To test whether CRS activities undertaken in each activity series are positively or negatively correlated.
To test whether 2013 changes to the CRS have had a significant effect on community choice of activities undertaken.
To test the relationship between CRS participation and indicators of economic activity, environmental risk exposure, and flood hazard.
To test the consistency of Community Rating System scores (“points earned”) as a measure of flood hazard resiliency to other indices of flood resiliency used along the Gulf Coast.
The analysis will focus primarily on time-series data of individual community CRS activity for CRS communities in Alabama and Mississippi plus a randomly-selected sample of non-CRS participating NFIP communities. The addition of non-CRS communities will add the ability of the analysis to identify what factors influence the decision to participate in the CRS program at all, in addition to what factors influence CRS point-earning activities undertaken. An additional econometric analysis will be used to estimate a binary-choice model of CRS participation. CRS activity series data will be obtained from the FEMA-FIMA Region IV CRS coordinator. Sociodemographic data are publically available via the U.S. Census Bureau’s American Community Survey, including GIS shapefiles. Geospatial flood zone data is publically available via FEMA / Esri and will be compiled by investigators. All data from the various sources cited will be integrated into a single spreadsheet and coded appropriately, and then imported into a statistical software package to carry out the analysis.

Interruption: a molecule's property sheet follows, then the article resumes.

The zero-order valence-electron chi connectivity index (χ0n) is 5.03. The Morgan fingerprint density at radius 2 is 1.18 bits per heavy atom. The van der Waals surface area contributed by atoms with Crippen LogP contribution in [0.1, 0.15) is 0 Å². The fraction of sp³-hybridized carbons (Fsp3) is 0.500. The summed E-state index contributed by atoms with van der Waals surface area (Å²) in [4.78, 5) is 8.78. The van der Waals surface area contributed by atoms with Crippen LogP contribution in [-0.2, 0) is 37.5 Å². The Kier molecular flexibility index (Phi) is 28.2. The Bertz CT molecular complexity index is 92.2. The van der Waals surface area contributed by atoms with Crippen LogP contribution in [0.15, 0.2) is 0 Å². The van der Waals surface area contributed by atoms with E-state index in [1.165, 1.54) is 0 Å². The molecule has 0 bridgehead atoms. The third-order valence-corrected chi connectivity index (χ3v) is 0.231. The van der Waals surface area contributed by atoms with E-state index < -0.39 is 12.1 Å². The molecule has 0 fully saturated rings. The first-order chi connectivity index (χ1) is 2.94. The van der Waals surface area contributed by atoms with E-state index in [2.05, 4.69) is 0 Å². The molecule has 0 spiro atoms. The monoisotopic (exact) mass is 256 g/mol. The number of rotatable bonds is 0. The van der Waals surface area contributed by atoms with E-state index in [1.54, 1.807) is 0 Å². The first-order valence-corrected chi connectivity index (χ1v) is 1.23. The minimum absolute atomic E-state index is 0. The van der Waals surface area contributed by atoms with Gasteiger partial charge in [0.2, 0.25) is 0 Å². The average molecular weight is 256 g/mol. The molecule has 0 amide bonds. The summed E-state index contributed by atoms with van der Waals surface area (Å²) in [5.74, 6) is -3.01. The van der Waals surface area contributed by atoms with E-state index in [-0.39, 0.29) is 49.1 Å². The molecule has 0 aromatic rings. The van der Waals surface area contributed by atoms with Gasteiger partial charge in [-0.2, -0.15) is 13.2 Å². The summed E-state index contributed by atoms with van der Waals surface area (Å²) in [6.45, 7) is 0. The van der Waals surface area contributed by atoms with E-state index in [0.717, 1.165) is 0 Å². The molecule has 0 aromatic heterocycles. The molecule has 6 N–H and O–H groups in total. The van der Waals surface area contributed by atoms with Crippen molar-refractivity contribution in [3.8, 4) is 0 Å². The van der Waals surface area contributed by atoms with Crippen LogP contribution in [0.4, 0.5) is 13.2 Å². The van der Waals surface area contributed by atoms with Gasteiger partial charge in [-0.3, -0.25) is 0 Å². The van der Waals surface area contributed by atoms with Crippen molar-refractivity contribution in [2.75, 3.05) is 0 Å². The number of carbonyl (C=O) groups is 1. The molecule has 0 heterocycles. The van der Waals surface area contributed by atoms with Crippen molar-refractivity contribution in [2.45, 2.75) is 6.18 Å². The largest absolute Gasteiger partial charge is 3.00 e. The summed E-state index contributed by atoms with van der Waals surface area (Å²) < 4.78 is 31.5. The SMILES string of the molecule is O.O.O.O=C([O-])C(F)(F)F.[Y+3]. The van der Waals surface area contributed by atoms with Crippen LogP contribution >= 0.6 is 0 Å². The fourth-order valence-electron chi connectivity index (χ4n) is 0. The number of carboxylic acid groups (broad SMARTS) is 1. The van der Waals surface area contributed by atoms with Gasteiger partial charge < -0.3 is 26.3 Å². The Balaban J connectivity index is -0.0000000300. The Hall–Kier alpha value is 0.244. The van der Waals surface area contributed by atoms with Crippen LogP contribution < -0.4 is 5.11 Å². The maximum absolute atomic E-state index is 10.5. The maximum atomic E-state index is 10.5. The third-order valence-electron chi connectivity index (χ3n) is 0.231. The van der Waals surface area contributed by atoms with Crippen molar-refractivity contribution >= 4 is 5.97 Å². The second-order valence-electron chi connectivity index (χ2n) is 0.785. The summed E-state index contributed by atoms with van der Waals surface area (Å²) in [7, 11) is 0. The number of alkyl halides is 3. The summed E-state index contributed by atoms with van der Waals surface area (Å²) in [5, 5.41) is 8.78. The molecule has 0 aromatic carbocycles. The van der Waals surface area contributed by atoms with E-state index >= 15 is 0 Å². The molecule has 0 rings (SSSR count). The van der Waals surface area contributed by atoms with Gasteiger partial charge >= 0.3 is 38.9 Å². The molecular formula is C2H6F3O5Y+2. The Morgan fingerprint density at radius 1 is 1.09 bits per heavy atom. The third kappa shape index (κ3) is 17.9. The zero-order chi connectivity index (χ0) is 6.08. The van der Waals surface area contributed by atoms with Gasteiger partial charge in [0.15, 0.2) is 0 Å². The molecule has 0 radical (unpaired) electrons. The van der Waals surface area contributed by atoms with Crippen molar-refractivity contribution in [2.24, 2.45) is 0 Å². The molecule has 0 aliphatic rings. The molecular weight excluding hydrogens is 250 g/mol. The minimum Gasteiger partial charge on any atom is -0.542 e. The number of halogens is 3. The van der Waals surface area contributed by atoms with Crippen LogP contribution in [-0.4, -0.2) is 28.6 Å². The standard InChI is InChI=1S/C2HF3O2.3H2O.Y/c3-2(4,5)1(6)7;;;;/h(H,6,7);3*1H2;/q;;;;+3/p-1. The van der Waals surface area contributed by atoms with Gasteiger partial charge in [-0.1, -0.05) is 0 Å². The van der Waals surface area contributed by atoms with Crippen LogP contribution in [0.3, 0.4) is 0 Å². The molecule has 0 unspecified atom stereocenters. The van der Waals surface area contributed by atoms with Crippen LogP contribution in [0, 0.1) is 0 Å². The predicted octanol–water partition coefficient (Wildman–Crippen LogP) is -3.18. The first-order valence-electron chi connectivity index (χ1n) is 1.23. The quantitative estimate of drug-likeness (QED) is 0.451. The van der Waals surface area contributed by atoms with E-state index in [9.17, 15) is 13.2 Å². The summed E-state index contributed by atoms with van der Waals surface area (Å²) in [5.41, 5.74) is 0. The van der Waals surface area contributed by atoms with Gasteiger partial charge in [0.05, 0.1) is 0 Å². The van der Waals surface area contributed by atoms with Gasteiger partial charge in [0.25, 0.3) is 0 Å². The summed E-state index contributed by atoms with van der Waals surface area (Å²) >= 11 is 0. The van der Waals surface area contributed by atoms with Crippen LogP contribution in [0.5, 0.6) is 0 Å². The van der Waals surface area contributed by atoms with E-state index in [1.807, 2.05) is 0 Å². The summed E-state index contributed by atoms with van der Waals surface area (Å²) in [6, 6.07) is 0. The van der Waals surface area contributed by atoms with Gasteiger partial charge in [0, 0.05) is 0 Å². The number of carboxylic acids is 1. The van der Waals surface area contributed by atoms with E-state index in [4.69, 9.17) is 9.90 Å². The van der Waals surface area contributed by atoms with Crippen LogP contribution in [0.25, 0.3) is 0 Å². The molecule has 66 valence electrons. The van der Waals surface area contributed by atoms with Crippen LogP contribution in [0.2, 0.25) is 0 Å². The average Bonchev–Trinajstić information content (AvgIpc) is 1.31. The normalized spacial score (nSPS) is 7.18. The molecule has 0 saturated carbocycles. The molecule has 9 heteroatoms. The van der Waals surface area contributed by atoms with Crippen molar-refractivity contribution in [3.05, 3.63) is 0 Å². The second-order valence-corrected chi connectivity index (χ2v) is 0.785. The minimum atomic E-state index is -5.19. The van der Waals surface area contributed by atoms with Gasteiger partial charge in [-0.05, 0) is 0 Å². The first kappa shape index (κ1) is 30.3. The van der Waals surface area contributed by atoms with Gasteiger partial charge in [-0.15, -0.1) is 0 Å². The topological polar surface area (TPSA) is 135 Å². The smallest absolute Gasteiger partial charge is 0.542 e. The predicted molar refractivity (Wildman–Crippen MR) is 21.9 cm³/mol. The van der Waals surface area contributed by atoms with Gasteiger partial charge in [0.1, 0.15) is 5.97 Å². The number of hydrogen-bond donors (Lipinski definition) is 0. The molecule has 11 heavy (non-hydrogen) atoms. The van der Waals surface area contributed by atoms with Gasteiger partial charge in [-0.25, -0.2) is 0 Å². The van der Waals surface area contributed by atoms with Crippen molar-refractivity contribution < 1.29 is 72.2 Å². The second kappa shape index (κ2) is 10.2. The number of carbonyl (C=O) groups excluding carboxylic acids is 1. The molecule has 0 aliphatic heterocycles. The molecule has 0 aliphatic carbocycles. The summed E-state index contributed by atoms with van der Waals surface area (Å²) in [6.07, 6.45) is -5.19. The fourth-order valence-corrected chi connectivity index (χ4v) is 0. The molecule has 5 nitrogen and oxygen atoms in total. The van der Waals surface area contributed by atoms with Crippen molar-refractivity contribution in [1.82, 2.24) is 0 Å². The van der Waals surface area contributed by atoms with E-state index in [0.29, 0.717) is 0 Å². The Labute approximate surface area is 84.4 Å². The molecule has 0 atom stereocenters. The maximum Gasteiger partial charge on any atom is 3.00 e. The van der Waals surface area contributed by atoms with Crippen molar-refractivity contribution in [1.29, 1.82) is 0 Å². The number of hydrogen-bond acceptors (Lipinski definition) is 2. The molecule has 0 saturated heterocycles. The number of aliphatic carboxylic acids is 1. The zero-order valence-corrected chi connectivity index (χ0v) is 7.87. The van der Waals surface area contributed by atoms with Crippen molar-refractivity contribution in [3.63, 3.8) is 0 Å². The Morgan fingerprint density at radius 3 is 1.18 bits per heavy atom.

We propose to apply multiple regression econometric techniques to the data collected, following the approach taken by Brody et al. (2009), who conducted a similar analysis for the state of Florida over the 1999-2005 period. Our work will extend that of Brody et al. (2009) in four ways. First, we will apply this analysis to communities in Alabama and Mississippi, whereas Brody et al. was limited to communities in Florida. Second, Brody et al. analyzed the period 1999-2005; our work will extend this analysis to the year 2016. Third, we will incorporate additional explanatory variables into the analysis not explored by Brody et al. Fourth, Brody et al. treated activity series equations as independent of one another, potentially ignoring correlated disturbances across series; we plan to model these equations simultaneously to account for any such correlation and to identify if scores in one series are positively or negatively related (or indeed independent).